This taxi driver’s comments brought home for me an important truth. Judaism does not differentiate between “clergy” and “laymen.” Whether you are a rabbi or a taxi driver, you are expected to live a “normal” life, to be involved with the struggles and pleasures of the mundane world.
But it works the other way as well. Whether you are a taxi driver or a rabbi, you are expected to make your everyday mundane world a home for G‑d. The Torah’s ideal is to create a society of holy people. Sanctity and morality are not the domain of rabbis alone: every individual must live to the same standard, and each one of us can engage in direct dialogue with G‑d and Torah.
The rabbi is there just to help others bridge the needs of the spirit with the realities of life. But he has to do the same in his own life.
Perhaps that cab was a microcosm of an ideal world. What could be more beautiful than a society in which taxi drivers share spiritual wisdom, and rabbis change diapers?
-Rabbi Aron Moss
“Can a Rabbi Get Married?”
Rabbi Twerski and Rabbi Moss are almost telling the same tale. In the first story, we have a picture of two “experts,” two surgeons, one who is “ordinary,” and one who is “chief of the surgical staff.” In this instance, although the first surgeon has encountered a problem and needs help, no one believes the “chief,” or in the case of a moral dilemma, the “perfect tzaddik,” will be much help, because they’ve never encountered the problems of an ordinary person.
Rabbi Moss adapts that to the relationship between a married Catholic who has children and a Priest. How could the celibate Priest possibly understand the problems of a husband and a father, at least by direct experience?
But the Rabbi can. Further, not only can the Rabbi relate because he is not only allowed but commanded to marry and have children, but he is, in many ways, no greater keeper of holiness or wisdom than the taxi driver.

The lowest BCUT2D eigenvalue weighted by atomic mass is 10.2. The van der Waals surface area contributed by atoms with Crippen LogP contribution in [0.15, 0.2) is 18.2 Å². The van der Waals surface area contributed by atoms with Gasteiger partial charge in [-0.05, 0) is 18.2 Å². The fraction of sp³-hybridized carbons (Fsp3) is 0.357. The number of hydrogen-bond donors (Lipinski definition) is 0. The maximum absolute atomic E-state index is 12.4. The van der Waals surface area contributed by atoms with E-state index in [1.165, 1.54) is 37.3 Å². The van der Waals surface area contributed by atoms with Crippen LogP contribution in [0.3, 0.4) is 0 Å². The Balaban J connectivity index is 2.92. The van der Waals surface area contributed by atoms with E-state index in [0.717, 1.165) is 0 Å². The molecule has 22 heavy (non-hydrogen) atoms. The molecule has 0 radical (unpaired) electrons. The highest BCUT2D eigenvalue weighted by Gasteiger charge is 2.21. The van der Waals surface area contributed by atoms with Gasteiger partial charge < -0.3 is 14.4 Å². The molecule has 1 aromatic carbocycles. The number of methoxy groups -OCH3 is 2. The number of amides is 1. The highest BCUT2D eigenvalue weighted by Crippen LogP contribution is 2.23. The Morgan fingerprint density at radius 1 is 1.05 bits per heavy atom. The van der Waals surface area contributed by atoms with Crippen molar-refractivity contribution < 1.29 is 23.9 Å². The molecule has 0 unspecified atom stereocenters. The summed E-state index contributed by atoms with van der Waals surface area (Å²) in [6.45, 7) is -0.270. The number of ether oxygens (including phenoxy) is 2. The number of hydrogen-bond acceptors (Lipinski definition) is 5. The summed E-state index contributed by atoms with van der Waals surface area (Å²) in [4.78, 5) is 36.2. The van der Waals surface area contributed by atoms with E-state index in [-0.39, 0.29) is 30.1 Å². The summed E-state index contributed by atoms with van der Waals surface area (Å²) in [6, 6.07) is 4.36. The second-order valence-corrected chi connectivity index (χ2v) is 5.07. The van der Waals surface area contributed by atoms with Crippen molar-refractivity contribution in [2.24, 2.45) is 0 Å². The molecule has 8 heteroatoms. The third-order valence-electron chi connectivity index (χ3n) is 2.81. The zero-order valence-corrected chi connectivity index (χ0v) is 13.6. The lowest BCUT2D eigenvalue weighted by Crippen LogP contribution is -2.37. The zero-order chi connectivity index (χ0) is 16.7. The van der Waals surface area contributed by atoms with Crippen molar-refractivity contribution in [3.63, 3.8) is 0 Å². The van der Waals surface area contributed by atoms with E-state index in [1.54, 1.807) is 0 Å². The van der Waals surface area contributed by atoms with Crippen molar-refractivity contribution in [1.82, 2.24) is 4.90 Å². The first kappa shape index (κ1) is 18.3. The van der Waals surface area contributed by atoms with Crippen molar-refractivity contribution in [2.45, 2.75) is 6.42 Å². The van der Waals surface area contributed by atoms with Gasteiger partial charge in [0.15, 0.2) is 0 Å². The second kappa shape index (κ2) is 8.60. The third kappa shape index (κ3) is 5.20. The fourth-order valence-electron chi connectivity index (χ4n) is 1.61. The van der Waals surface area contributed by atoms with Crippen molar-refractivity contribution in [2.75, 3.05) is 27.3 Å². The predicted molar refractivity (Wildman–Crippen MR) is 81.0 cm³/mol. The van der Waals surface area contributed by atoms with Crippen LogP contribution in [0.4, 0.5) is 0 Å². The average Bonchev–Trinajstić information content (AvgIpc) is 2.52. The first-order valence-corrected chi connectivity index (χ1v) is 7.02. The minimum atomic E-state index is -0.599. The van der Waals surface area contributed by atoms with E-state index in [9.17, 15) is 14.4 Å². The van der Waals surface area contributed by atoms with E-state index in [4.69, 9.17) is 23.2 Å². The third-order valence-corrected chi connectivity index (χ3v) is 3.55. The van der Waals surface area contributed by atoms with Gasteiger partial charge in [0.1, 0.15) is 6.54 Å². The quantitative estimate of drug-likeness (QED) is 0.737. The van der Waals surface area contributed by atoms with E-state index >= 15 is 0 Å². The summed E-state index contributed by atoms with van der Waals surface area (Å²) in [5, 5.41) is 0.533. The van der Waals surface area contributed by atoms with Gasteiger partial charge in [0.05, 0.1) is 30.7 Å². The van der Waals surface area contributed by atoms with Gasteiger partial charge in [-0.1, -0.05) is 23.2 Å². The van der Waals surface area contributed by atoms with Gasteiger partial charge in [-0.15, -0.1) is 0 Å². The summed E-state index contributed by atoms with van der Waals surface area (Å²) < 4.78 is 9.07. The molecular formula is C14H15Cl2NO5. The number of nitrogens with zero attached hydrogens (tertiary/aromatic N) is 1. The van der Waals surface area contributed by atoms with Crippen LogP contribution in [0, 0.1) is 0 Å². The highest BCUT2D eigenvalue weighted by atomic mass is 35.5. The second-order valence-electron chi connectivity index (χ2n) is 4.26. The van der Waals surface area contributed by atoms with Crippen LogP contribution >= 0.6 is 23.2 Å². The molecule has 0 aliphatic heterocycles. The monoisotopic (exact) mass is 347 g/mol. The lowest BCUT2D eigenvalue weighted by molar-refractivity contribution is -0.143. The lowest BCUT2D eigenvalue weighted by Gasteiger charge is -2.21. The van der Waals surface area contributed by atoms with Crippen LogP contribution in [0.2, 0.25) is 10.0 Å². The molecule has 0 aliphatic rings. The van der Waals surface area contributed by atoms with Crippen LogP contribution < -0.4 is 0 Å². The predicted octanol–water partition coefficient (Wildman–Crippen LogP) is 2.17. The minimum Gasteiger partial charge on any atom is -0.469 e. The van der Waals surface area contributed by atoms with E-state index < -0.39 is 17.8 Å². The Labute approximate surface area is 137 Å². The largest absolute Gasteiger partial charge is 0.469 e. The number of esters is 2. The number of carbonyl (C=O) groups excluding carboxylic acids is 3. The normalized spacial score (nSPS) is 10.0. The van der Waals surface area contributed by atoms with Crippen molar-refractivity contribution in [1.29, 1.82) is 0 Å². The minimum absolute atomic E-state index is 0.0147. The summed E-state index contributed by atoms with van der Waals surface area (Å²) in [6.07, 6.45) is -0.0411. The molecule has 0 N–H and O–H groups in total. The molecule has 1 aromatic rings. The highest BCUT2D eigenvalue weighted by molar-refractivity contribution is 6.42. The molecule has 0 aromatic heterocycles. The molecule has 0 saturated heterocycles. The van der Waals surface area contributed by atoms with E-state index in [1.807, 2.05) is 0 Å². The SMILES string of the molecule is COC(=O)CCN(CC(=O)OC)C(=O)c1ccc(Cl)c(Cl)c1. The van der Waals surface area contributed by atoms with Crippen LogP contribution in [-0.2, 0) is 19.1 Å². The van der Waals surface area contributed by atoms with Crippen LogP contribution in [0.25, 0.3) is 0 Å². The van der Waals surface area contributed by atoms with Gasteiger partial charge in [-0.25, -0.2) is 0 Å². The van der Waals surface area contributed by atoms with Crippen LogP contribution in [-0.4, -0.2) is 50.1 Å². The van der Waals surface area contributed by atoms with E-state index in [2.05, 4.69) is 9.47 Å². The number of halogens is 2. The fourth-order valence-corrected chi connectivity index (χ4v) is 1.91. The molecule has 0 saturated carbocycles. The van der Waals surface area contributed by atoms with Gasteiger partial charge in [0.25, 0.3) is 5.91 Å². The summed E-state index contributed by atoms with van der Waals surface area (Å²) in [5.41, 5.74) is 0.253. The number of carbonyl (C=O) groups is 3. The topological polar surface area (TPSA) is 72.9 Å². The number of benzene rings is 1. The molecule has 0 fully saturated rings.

What could be more beautiful than a society in which taxi drivers share spiritual wisdom, and rabbis change diapers?
That’s a life of holiness we can all live and pursue. In some ways, maybe that’s the only way we can understand God and other human beings, by being immersed both in a world of spirituality, and in a world of going to work every day, taking out the garbage, and changing diapers. Life has many troubles, but a journey of faith does not serve God if it is undertaken in some ivory tower or study hall where you never encounter pain, frustration, or tears.
In these days especially, when by G-d’s kindness we stand at the threshold of redemption, we must make every conceivable effort to strengthen every facet of our religion. Mitzvot must be observed b’hidur, with “beauty,” beyond minimal requirements. Customs must be kept scrupulously, nothing compromised. It is a Mitzva and duty of every Rabbi in Israel to inform his congregation that the current tribulations and agonies are the “birth-pangs of Mashiach.” G-d is demanding that we return to Torah and mitzvot, that we not hinder the imminent coming of our righteous Mashiach.
Thursday, Sh’vat 8, 5703
Compiled by the Lubavitcher Rebbe
Translated by Yitschak Meir Kagan